Air pollution is every where, no one is immune to it. But it seems there is more to this health hazard than we know.
According to a new research air pollution might be fueling teenage delinquency.
The study was carried out on 682 children in Greater Los Angeles from the age of nine until the age of 18.
Lead researcher Dr Diana Younan, from the University of Southern California’s Keck School of Medicine, said: “These tiny, toxic particles creep into your body, affecting your lungs and your heart.
“Studies are beginning to show exposure to various air pollutants also causes inflammation in the brain.
“PM2.5 is particularly harmful to developing brains because it can damage brain structure and neural networks and, as our study suggests, influence adolescent behaviours.”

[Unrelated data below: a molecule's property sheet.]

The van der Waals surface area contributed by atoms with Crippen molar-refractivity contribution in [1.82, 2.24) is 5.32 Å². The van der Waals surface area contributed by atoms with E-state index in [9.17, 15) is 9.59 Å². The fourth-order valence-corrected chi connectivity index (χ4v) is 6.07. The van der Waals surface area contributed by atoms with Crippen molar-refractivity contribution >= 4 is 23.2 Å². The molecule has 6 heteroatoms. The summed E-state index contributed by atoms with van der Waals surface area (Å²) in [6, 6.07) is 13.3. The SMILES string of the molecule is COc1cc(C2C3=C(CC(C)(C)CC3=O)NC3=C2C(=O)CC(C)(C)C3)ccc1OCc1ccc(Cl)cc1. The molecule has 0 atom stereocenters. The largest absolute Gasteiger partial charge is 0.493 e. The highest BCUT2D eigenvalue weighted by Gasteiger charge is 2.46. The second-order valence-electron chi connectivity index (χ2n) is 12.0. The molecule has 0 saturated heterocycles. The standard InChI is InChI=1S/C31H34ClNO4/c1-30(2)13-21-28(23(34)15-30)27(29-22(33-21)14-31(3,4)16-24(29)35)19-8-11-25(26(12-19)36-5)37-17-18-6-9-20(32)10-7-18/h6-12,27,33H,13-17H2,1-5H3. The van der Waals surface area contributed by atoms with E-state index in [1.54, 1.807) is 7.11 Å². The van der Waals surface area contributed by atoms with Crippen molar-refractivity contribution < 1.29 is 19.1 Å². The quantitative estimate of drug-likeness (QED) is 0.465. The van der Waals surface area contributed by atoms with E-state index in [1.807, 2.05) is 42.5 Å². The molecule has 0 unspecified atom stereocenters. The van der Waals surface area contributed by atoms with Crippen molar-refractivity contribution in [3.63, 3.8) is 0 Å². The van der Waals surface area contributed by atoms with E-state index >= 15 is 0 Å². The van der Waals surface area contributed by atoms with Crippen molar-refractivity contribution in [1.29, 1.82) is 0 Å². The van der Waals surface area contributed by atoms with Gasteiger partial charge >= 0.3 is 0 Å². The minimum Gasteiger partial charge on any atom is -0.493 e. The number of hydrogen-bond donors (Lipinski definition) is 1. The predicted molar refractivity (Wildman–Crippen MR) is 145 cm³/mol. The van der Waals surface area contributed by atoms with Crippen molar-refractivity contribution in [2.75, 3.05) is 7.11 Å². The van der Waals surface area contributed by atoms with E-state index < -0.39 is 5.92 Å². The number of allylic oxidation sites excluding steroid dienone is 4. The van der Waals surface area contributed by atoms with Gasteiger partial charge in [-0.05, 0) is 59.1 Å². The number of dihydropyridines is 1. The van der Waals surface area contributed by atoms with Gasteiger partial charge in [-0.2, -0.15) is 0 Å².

The study, published in the Journal of Abnormal Psychology, identified higher PM2.5 pollution levels near major roads and in neighbourhoods with limited green space and few trees.
More delinquent behaviour was seen from boys, African-Americans, and teenagers from poorer socio-economic backgrounds, and who had little access to city parks.
Levels of bad behaviour were magnified when children did not have good relationships with their parents, lived with depressed mothers, or came from stress-ridden homes.
(Image: Getty Images Europe)